Applying Blue Light Alone, or in Combination with Far-red Light, during Nighttime Increases Elongation without Compromising Yield and Quality of Indoor-grown Microgreens

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  • 1 School of Environmental Sciences, University of Guelph, 50 Stone Road East, Guelph, ON N1G 2W1, Canada

To facilitate machine harvest for labor savings, the height of microgreens needs to reach ≈5 cm. Recent studies indicate that monochromatic blue light (B) can promote stem elongation similar to far-red light (FR). To examine whether nighttime B treatments can promote plant elongation without compromising yield and quality, mustard (Brassica juncea) and arugula (Eruca sativa) microgreens were grown under different light-emitting diode (LED) lighting regimes in a growth chamber. The 16-hour daytime lighting comprised 20% B and 80% red light (R), and had a total photosynthetic photon flux density (PPFD) of 300 µmol·m–2·s–1 at canopy level. During the 8-hour nighttime, the plants were exposed to the following treatments: 1) dark (D) as one control; 2) 4 hours of B at 40 µmol·m–2·s–1 followed by 4 hours of darkness (40B-D); 3) 4 hours of darkness followed by 4 hours of B at 40 µmol·m–2·s–1 (D-40B); 4) 8 hours of B at 20 µmol·m–2·s–1 (20B); 5) 8 hours of B + FR, and each of them at 20 µmol·m–2·s–1 (20B20FR); and 6) 8 hours of FR at 20 µmol·m–2·s–1 (20FR) as another control. The plants were harvested after 11 days of treatment. Nighttime B treatments (40B-D, D-40B, and 20B), compared with D, increased plant height by 34% and 18% for mustard and arugula, respectively, with no difference among the three B treatments. The combination of B and FR (20B20FR), compared with B alone, further increased plant height by 6% and 15% for mustard and arugula, respectively, and showed a similar promotion effect as 20FR. Plant height did not meet the machine harvest requirement for both species with the D treatment, but did so for mustard with the nighttime B treatments and for arugula with the 20B20FR treatment. There was no difference in biomass among all treatments except that 20B, compared with D, increased the fresh weight (FW) of arugula by 12%, showing a similar promotion effect as 20FR. Despite a greater promotion effect on elongation than B alone, 20FR reduced the leaf index compared with D. However, B alone or the 20B20FR treatment increased leaf thickness compared with D, and increased chlorophyll content index (CCI), leaf index, dry matter content, and leaf thickness to varying degree with species, compared with 20FR. Overall, nighttime B alone, or its combination with FR, promoted microgreen elongation without compromising yield and quality.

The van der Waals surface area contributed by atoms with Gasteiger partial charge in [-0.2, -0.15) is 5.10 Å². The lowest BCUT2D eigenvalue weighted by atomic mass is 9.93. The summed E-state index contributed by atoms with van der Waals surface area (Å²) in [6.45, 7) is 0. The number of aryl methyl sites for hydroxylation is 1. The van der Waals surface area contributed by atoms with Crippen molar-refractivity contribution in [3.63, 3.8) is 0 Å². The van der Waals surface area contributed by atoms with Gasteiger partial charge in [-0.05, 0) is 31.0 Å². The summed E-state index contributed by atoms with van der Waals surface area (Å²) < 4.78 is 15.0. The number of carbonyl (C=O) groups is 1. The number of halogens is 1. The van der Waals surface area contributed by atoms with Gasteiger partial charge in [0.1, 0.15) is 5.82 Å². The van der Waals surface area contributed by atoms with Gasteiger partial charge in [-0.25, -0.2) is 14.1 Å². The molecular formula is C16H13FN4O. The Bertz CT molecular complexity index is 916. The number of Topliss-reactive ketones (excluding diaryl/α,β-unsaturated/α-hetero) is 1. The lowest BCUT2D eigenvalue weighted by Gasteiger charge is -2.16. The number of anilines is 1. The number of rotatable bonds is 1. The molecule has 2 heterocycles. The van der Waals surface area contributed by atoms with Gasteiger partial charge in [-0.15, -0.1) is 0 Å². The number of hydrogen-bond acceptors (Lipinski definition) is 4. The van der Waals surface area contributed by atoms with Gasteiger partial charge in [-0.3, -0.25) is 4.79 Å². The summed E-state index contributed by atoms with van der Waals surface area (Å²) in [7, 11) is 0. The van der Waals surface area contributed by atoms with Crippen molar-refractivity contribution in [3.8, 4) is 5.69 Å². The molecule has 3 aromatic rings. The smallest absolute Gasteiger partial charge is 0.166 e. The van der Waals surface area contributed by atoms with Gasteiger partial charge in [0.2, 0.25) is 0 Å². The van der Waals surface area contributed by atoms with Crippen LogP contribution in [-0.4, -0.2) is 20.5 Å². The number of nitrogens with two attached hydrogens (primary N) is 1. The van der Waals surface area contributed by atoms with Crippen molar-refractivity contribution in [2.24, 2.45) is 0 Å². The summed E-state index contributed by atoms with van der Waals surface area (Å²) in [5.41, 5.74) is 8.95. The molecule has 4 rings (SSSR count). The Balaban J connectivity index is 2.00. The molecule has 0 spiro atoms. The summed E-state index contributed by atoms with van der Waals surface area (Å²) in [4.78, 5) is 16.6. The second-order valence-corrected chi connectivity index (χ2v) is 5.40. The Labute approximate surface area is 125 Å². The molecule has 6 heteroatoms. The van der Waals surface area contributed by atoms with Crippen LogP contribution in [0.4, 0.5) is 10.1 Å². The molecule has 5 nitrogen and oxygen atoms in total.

Abstract